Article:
It was the 2002 National Languages Strategy which put on the map a revived commitment in England to the promotion of primary languages. The Strategy offered three main grounds for investment in this particular curriculum innovation, namely that it would:
1. promote and sustain interest and motivation for language learning;
2. promote intercultural understanding and an international outlook among schoolchildren; and
3. contribute to reducing the UK linguistic deficit, by building initial competence in important foreign languages.
From the National Strategy followed significant investment in Pathfinder projects, in local authority support, and in development activity led by CILT and QCA, culminating in the publication of the Key Stage 2 Framework for Languages in 2005.
But was the Strategy working?
To find out, the Department for Children Schools and Families (DCSF) commissioned broad survey research led by the National Foundation for Educational Research (Wade et al., 2009), and a 3-year longitudinal study of languages innovation in 40 schools led by the Open University (Cable et al., 2010, 2012).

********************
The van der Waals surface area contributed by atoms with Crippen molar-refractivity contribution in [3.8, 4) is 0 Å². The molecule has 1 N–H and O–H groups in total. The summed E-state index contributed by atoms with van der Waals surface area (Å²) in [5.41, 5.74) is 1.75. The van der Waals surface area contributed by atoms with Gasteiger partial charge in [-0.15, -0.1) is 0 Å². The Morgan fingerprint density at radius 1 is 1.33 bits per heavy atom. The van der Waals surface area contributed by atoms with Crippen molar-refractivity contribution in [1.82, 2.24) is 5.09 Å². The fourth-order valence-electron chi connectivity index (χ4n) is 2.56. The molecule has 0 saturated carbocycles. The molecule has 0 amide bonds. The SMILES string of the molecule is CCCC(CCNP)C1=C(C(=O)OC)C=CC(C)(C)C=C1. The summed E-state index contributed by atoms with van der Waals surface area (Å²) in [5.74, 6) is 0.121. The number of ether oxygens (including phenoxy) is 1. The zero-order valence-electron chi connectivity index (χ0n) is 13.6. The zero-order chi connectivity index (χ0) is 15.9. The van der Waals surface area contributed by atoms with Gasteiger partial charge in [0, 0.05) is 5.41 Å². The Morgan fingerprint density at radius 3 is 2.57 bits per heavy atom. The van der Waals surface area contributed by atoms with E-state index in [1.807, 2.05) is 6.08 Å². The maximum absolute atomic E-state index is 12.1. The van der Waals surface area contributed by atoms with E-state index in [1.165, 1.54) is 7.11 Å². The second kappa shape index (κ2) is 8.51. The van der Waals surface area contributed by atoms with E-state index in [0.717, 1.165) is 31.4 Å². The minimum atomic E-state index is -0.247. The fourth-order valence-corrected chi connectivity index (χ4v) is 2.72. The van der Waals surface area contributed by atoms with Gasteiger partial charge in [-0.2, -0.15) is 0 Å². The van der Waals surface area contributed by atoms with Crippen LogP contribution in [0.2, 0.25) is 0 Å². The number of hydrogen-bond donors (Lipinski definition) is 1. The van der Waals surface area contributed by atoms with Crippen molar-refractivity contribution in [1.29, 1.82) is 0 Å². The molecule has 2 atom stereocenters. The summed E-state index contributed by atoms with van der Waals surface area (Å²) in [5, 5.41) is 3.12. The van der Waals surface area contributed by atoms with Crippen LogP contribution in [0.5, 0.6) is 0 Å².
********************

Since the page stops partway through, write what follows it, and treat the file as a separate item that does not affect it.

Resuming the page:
Survey research continues to this day, through the important – and sobering – “Language Trends” series (Tinsley, 2019). But 10 years on, are there continuing pointers from the longitudinal “40 schools” study, for the ongoing research we need, to support and develop primary languages in challenging times?
The schools taking part in the 40 schools study were a reasonably representative national sample, except in one respect: they were “early adopters” of primary languages, i.e. they were actively developing language teaching in Key Stage 2, ahead of any national compulsory requirement to do so. They therefore provided valuable evidence about the strengths and problem-solving capacities of motivated schools, but also about the challenges faced even in such schools.